Rupee, lira hit by Syria tension
London, August 28, 2013
Emerging stocks, bonds and currencies took another hammering on Wednesday as mounting expectations of Western action against Syria pushed up oil prices and drove investors to seek shelter in dollar assets.
The United States and its allies appeared to be gearing up for a military strike against Syria, perhaps within days, as punishment for last week's chemical weapons attacks which they have blamed on President Bashar al-Assad's government.
The Turkish lira and the Indian rupee - already under heavy pressure due to their large current account deficits and an imminent rollback in US money printing - were at the forefront of selling, with both hitting new record lows as oil prices surged to six-month highs above $117 a barrel.
The higher cost of oil will make it even more difficult for the two energy importers to contain their current account gaps.
"Syria is raising the level of uncertainty and those closest to Syria such as Turkey will be on the receiving end of the selling," said Ashok Shah, CIO of asset manager London & Capital. "It's another round of bad news."
"In (energy-importing) countries such as India, if you look at the oil price in rupees you can see how they are getting impacted - it's a double whammy for them."
As geopolitical tensions rose, the US currency was investors' asset of choice, even at the expense of traditional safe havens the yen and the Swiss franc.
As the Middle East prepared for the impact of a strike on Syria, stock markets in the region plunged and the Israeli shekel extended losses, easing to a near three-month versus the dollar.
One of the best-performing emerging currencies this year, the shekel has shed almost half its 2013 gains on concerns that US-led action in Syria may lead to wider conflict in the area.
The rupee fell as much as 3.7 per cent at one point to 68.75 per dollar, bringing year-to-date losses to almost 20 per cent. The lira fell 0.8 per cent after breaching 2 per dollar on Tuesday for the first time, while Turkish credit default swaps inched up to new 14-month peaks.
Analysts at SEB advised clients to sell the lira against the rouble, the currency of oil-exporting Russia.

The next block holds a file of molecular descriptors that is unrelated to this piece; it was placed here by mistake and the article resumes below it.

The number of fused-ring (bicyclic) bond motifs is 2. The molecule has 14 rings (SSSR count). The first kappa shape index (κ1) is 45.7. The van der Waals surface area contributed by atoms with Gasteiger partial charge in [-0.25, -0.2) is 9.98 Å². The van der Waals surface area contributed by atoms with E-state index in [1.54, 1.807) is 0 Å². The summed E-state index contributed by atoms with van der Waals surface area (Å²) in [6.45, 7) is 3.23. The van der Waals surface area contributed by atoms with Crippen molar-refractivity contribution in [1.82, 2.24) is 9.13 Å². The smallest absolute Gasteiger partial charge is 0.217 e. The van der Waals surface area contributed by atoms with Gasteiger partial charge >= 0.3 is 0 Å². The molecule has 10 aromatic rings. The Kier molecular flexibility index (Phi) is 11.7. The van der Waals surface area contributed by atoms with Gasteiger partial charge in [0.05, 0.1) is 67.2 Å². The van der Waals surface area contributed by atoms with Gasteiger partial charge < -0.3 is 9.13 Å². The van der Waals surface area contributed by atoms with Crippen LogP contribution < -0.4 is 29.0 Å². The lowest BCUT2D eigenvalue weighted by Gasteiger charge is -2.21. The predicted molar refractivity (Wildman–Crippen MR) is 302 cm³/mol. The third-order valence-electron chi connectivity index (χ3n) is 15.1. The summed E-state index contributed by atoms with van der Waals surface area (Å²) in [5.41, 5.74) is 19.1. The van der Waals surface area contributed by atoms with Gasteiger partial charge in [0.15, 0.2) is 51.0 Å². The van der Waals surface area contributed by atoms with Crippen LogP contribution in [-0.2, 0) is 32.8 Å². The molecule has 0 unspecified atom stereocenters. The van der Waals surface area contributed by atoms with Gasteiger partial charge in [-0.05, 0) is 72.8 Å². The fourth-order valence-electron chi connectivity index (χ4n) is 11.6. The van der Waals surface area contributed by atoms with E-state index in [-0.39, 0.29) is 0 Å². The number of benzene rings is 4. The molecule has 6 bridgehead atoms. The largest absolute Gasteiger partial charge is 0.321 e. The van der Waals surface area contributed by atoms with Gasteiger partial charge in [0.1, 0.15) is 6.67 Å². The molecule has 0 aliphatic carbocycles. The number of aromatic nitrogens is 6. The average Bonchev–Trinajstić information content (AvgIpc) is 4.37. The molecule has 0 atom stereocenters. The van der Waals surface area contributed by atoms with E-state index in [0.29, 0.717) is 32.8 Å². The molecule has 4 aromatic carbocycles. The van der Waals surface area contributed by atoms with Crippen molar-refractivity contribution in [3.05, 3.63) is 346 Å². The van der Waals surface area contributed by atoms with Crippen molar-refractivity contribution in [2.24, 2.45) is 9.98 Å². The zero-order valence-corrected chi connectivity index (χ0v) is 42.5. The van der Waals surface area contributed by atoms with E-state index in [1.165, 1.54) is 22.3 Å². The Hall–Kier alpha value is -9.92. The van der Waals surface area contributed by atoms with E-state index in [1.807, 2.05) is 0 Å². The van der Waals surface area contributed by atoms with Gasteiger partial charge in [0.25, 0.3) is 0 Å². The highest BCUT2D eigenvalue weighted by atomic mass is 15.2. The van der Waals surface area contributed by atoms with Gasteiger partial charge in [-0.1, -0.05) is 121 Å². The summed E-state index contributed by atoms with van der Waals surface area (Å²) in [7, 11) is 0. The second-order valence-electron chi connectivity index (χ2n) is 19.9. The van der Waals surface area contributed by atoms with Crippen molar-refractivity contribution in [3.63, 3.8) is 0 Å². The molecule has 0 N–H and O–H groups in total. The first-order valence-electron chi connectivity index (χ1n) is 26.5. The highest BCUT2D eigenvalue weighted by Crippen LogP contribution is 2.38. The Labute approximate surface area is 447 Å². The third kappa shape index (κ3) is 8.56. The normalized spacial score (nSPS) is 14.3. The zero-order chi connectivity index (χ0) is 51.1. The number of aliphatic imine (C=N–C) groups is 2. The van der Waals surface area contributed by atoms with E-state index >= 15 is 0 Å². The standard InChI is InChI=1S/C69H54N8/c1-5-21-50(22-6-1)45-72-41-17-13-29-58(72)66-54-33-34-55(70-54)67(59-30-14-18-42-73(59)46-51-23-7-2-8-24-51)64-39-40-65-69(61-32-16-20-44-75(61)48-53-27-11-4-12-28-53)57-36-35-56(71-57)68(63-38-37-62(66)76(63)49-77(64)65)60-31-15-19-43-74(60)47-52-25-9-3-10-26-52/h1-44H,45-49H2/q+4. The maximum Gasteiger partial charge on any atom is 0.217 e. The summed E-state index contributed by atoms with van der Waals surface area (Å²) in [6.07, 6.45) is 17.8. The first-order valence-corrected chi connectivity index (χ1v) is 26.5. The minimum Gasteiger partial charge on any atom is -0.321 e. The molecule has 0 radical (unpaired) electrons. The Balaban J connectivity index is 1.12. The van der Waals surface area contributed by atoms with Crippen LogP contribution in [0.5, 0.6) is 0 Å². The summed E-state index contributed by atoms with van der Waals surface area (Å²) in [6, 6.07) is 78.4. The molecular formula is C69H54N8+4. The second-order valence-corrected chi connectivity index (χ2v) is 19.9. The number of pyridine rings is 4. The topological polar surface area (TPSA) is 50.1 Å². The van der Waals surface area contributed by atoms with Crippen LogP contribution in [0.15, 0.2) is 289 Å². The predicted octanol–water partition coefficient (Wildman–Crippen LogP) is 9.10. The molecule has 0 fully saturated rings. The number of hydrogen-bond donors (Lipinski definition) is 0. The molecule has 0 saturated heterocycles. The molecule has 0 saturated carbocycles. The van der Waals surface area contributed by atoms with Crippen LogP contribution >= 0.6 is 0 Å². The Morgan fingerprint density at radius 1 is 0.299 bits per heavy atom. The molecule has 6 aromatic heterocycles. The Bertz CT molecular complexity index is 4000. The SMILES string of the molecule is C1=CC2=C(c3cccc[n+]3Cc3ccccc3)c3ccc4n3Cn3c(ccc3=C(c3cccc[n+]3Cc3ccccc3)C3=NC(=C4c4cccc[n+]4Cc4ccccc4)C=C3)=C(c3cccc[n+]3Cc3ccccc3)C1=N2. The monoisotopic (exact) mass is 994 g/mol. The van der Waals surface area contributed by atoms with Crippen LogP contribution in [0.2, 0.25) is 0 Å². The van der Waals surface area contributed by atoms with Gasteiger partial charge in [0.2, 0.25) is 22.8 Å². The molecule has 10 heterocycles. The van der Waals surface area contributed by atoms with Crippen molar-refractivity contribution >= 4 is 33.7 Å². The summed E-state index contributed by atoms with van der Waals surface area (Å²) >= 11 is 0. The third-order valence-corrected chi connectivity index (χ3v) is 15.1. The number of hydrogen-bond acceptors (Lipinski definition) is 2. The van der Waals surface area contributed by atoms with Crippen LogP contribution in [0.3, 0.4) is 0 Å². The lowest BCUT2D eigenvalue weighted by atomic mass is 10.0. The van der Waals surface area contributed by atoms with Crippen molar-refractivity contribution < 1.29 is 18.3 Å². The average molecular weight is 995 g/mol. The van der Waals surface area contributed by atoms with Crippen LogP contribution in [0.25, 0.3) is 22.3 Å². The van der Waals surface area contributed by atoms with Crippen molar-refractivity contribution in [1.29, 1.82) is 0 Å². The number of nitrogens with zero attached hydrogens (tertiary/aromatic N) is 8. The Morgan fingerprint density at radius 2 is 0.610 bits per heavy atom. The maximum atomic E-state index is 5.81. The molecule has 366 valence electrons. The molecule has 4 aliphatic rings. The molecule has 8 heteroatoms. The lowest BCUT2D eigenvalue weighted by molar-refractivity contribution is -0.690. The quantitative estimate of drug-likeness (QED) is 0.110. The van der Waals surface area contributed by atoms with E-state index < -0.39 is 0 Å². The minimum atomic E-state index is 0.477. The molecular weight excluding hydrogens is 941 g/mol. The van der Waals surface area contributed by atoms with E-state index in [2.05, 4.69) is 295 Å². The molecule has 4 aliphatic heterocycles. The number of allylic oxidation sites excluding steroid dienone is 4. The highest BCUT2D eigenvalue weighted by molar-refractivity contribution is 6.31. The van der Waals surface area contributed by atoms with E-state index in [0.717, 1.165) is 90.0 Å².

"While we still think dollar-rouble will trade higher towards year-end on the back of broad dollar strength, short-term concern over a limited strike on Syria will see oil-related trades dominate," they said.
The rouble has fallen 0.7 per cent this week versus the dollar, far less than most emerging currencies. Against the dollar-euro basket, however, the rouble is near four-year lows.
The Syrian crisis has aggravated a selloff in emerging market assets that was triggered by expectations the U.S. Federal Reserve will start scaling back its massive stimulus programme, as soon as next month.
U.S. stimulus had helped flood developing economies with cheap liquidity and concerns those inflows could now reverse are preventing policymakers in many emerging economies from easing monetary policy to shore up slowing economic growth.
Brazil was expected to raise interest rates later on Wednesday for the fourth straight time, by at least 50 basis points, to try and stem a massive outflow of capital that has dragged the real to near five-year lows.
Losses on emerging currencies come as investors stampede to exit emerging stocks and bonds, raising concerns of a vicious circle that will induce more and more investors to sell out.
Dubai's stockmarket dived 7.5 per cent at one point, after a 7 per cent slide on Tuesday, although it later recovered.
Stocks in the Philippines tumbled as much as 6 per cent, while Indonesian and Thai bourses fell 2.5-3 per cent as Asian currencies suffered fierce selling, with the Indonesian rupiah touching a new four-year low.
Foreign investors sold $1 billion of Indian shares in the eight sessions through Tuesday while dumping almost $3 billion in debt over 13 successive sessions. Indonesia has seen equity outflows of $1.3 billion in the past seven sessions.
"Some emerging markets were overbought and they needed a selloff to bring them to more reasonable levels," said Julian Mayo a portfolio manager at Charlemagne Capital. "But at the moment, sentiment seems to have taken over from fundamentals."
Investors wanted to see stable currencies before buying again and were watching for central bank action, he said. The lira's recent weakness for instance is blamed on the central bank's refusal to significantly raise interest rates.
Central European currencies have been mostly resilient to the emerging markets malaise, thanks to a recovering euro zone and smaller funding gaps than many of their peers.
But they lost ground on Wednesday following dovish signals from policymakers. The Polish zloty fell 0.6 per cent to five-week lows after the finance minister called for more rate cuts.
The Hungarian forint lost half a per cent, adding to the previous session's 1 per cent fall after a 20 bps rate cut.
"Such policy steps look increasingly inappropriate in a market where investors require higher risk premiums," analysts at BNP Paribas said.-Reuters